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ZLI's PHOTO-SCIENCES Department serves as the knowledge foundation for The Zoological Lighting Institute. Without scientific attention to light, wildlife conservation is impossible and animal care is lacking.

The Importance of Light for Life

Light is vital to all life, and every animal on the planet. Without accounting for light, it is impossible to care for living things and the environments that they create properly.

Data-driven measurements are crucial to understand and assess light, and neither wildlife conservation nor animal welfare initiatives are complete without measuring light appropriately. To achieve appropriate metrics across a full range of relevant subjects, ZLI offers a ‘Framework’ to organize photobiology.

Proper metrics for light and life are not an easy factor to determine. Light has shape, qualities and intensities that matter to living things in different ways. A good rule of thumb is to think of light in terms of photons counts over time, and to allow an indigenous natural luminous habitat to guide decisions as to what light might be appropriate for an organism at a given time.

Our ‘Framework’ splits research into dedicated categories. Each category has a few general sub-divisions. Each of these fields has many advocates, participants and protocols. To make things easier, we refer researchers interested in applying for a scholarship or seeking information to begin with the following truncated references. We divide and fund the Sciences of Light and Life through:

The Zoological Lighting Institute Framework™


©The Zoological Lighting Institute


Light creates organic changes in the physiology and functioning of an animal’s body, including the human.

This field examines living things from the standpoint of physics, focusing on electromagnetic fields and photon interactions within a body.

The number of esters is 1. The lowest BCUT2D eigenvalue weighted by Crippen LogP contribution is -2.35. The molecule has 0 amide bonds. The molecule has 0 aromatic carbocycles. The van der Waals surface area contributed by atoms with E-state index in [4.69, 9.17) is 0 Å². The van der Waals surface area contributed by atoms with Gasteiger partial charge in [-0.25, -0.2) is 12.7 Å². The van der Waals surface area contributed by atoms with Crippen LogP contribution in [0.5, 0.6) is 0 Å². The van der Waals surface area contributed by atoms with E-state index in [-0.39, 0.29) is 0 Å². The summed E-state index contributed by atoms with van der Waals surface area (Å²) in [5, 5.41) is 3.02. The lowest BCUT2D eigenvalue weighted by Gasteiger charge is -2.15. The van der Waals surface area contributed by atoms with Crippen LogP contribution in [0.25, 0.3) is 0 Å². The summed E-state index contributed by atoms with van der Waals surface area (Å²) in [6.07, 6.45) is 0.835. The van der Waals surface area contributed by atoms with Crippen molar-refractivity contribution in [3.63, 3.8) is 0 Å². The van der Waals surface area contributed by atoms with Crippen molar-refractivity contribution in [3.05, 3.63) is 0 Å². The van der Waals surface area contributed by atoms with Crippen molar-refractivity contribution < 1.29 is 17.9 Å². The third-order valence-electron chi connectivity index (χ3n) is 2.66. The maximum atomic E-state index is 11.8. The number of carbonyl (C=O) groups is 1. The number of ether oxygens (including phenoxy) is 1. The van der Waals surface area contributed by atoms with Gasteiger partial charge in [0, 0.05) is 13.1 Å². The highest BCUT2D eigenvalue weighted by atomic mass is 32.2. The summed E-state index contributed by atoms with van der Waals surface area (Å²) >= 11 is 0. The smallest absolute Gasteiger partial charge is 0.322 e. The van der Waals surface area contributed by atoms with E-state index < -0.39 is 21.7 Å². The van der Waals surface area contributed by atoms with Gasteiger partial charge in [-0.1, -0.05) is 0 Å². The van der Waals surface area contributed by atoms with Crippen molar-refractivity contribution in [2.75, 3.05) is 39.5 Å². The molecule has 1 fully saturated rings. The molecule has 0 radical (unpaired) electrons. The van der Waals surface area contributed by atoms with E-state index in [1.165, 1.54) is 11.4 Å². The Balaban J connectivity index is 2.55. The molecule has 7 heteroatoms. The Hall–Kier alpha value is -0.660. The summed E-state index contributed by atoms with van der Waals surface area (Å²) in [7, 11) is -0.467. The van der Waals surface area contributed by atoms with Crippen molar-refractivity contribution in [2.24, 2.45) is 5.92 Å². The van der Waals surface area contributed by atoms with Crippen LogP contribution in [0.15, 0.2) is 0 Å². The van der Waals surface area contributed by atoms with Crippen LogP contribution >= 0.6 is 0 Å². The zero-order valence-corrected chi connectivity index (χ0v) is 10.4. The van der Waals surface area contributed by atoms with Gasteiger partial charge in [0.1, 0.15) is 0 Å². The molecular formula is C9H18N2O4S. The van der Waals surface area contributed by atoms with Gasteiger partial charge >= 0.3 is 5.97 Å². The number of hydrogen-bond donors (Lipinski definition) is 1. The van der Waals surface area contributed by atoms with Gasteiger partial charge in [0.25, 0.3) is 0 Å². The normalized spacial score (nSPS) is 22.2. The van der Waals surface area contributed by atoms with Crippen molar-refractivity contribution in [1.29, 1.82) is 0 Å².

ValueExplores Internal Relationships of Light Related to Development & Health

Introductory Bibliography:

Popp, Fritz-Albert.
Electromagnetic Bio-information.

Popp, Fritz-Albert and Lev Beloussov (eds).
Integrative Biophysics: Bio-photonics.

Van Wijk, Roland.
Light in Shaping Life. 

Van Wijk, Roland and Eduard Van Wijk.
Biophoton Technology in Energy and Vitality Diagnosis.

This field looks to the role of light in affecting physical processes in a living body through the lenses of the substances impacted by it.

Value:  Identifies Key Internal Biological Functions and in particular, endocrinology.

Introductory Bibliography:

Björn, Lars Olof (ed).
Photobiology: The Science of Life and Light.

Johnson, Sonke.
The Optics of Life.

Keiser, Gerd.
Biophotonics: Concepts to Applications.

Whikehart, David R..
Biochemistry of the Eye.


Animals use light to locate objects, navigate, map territories and interact with each other.

This field examines animal ‘perception’ through a study of their eyes and similar photoreceptors.

Value: Highlights How Different Animals Actively Engage Their Environments.

Introductory Bibliography:

Batschauer, Alfred (ed).
Photoreceptors and Light Signalling.

Land, Michael and Nilsson, Dan-Eric.
Animal Eyes.

Parker, Steve.
Color and Vision: The Evolution of Eyes and Perception.

Schwab, Ivan R.
Evolution’s Witness: How Eyes Evolved.

Studies that relate the production, sequestering or structural arrangement of pigment, and the roles of ‘color’ in animal welfare/conservation.

Value: Explores Natural Selection and Fitness Factors in Sensory Ecology, and Optical Phenomena Associated with Organic Functioning.

Introductory Bibliography:

Beddard, Frank E..
Animal Coloration: An Account of the Principal Facts and Theories Relating to the Colours and Markings of Animals (Classic Reprint).

Lee, David.
Nature’s Palette: The Science of Plant Color.

Stevens, Martin.
Animal Camouflage.

Weaver, R.J., Santos, E.S.A., Tucker, A.M. et al.
Carotenoid metabolism strengthens the link between feather coloration and individual quality. Nat Commun 9, 73 (2018) doi:10.1038/s41467-017-02649-z

This field examines holistic relationships of spatial mapping and indicative behaviors related to and broadening out from visual ecology.


Natural light helps to distribute animals in time and space, creating more robust and resilient environments. This field is important for epidemiology, community resourcing (food chains), and phenological questions of fitness.

This field examines the chrono-ecology of animal life, and its relationships to natural light cycles.

SPATIAL DISTRIBUTION (Community Resources):
This sub-division relates to the relative spatial attraction or repulsion of a species or animal to a natural or unusual light source and, its effects upon overall ecological fitness.

This sub-division relates to the effects of light (natural or artificial) on animals related to disease propagation and transmission.

Apply for a Scholarship, Donate to Fund Research, Or Purchase the Necessary Tools to Measure Light Here

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